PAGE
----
DC Shuttle …
House and Senate Conference Pass No Child Left Behind Reform. A Senate and House Conference Committee approved legislation which would reauthorize the Elementary and Secondary Education Act, an update to No Child Left Behind, which expired in 2007. The committee voted 38 to 1 to pass a framework, which staff had crafted from the versions passed on the chambers’ floors. With a framework in place early last week, members moved quickly to pass it through conference, with the possibility of getting the legislation signed by President Obama this year. On Tuesday, the House voted to go to conference on No Child Left Behind and on Wednesday, the Senate followed suit. On Thursday the conference approved the framework of what lawmakers will be calling the Every Student Succeeds Act. An outline provided by the House and Senate education committees Wednesday gave more detail on the deal. Under the framework, states will have more flexibility in measuring school performance. Measurements must be based in part on test scores, graduation rates and English-language proficiency. States may also use other factors such as student and parent engagement and school climate if they wish. The framework includes a mandate that states identify and intervene in the bottom 5% of schools and requires college- and career-readiness standards. Title I portability will reportedly not be part of the final package. Under the new state accountability system, states would have to identify and intervene in schools in three circumstances: in the bottom 5% of schools; in “dropout factories” where few students graduate; and in schools where a group of students are consistently underperforming. The bill would bar the federal government from mandating standards like the Common Core. The bill maintains dedicated funding for afterschool programs and STEM education and a new pre-K program championed by Sen. Patty Murray. The text of the final bill will be available Nov. 30. It will likely be on the House and Senate floors in early December. The White House has not signaled if it will approve the bill and earlier expressed reservations about the House version.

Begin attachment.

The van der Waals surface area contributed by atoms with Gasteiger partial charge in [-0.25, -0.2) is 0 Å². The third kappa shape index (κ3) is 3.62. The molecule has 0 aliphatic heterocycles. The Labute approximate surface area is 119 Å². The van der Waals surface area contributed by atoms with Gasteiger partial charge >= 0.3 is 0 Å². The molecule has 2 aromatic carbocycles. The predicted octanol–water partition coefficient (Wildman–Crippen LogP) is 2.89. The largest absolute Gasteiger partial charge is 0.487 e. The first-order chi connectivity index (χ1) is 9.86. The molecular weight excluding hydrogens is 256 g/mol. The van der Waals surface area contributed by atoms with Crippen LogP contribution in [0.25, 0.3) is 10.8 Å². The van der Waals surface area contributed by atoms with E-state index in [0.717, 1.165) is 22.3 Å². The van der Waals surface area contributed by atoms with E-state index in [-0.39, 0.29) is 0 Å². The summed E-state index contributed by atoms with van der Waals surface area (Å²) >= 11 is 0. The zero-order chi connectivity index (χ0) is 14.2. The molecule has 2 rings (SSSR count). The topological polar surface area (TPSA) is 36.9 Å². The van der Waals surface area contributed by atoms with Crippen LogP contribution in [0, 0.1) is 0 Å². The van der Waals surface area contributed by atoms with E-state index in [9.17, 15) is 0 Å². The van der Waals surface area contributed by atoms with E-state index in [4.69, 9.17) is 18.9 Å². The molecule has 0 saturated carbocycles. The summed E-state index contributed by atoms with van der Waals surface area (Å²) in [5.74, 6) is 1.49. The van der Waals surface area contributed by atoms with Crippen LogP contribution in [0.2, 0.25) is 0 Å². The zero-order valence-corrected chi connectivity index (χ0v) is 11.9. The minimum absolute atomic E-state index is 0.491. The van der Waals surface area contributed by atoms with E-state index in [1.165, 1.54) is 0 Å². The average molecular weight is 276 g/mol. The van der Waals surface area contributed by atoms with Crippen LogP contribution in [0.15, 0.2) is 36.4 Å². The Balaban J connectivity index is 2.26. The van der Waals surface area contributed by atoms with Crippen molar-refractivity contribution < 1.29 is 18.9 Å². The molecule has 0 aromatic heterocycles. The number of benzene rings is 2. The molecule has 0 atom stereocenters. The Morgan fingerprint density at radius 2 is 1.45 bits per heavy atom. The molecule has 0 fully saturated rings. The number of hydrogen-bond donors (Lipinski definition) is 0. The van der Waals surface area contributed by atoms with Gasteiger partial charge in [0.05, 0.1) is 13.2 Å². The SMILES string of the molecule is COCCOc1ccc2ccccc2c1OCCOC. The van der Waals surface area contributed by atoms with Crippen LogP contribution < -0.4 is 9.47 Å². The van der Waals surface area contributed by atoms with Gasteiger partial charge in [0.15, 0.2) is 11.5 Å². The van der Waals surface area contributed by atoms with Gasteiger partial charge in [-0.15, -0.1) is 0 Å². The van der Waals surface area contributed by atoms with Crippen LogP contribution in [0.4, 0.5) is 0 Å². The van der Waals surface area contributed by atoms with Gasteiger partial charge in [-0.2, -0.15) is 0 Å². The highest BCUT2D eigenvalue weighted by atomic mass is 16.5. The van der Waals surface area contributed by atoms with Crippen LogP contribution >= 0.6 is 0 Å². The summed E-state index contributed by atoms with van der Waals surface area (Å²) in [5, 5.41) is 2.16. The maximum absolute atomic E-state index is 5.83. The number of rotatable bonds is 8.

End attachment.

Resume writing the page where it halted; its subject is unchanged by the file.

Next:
Joint Hearing on Federal Student Aid. The House Education and the Workforce Higher Education Subcommittee and a House Oversight and Government Reform’s Subcommittee on Government Operations held a joint hearing on federal student aid. Ben Miller, senior director at the Center for American Progress and a former U.S. Education Department employee, testified that the current structure of the department’s Federal Student Aid office “works very well with getting dollars out the door to students,” but it hinders the office from addressing problems such as the rising burden of college costs being shouldered by students and families.
Hearing on Education Information Security. The House Oversight and Government Reform Committee held a hearing on the security of education information. The hearing addressed the security of student loan information and a recent report by the Government Accountability Office that suggested the data was not properly protected.
Senate Veterans’ Affairs Considers GI Benefit Bill. The Senate Veterans’ Affairs Committee held a hearing to consider a bill (S. 2253) sponsored by Sen. Richard Blumenthal (D-CT) and others that would restore GI Bill benefits to veterans who attended Corinthian College, which closed this year. Under current law, the Department of Veterans Affairs lacks the authority to restore GI Bill benefits to veterans even if they are victims of fraud or their school closes. Under the Veterans Education Relief and Restoration Act, veterans whose campuses close would be eligible to have their GI Bill benefits restored and continue to receive a monthly housing benefit.
ED Expands Competency-Based Education Experiment.
The Education Department announced that it will expanding its competency-based education experiment to include programs that charge a flat fee over a period of time rather than charging by course or by competency.
We publish the DC Shuttle each week featuring higher ed news from Washington collected by the New England Council, of which NEBHE is a member. This edition is drawn from the Higher Education Update in the Council’s Weekly Washington Report of Nov. 23, 2015. For more information, please visit: www.newenglandcouncil.com.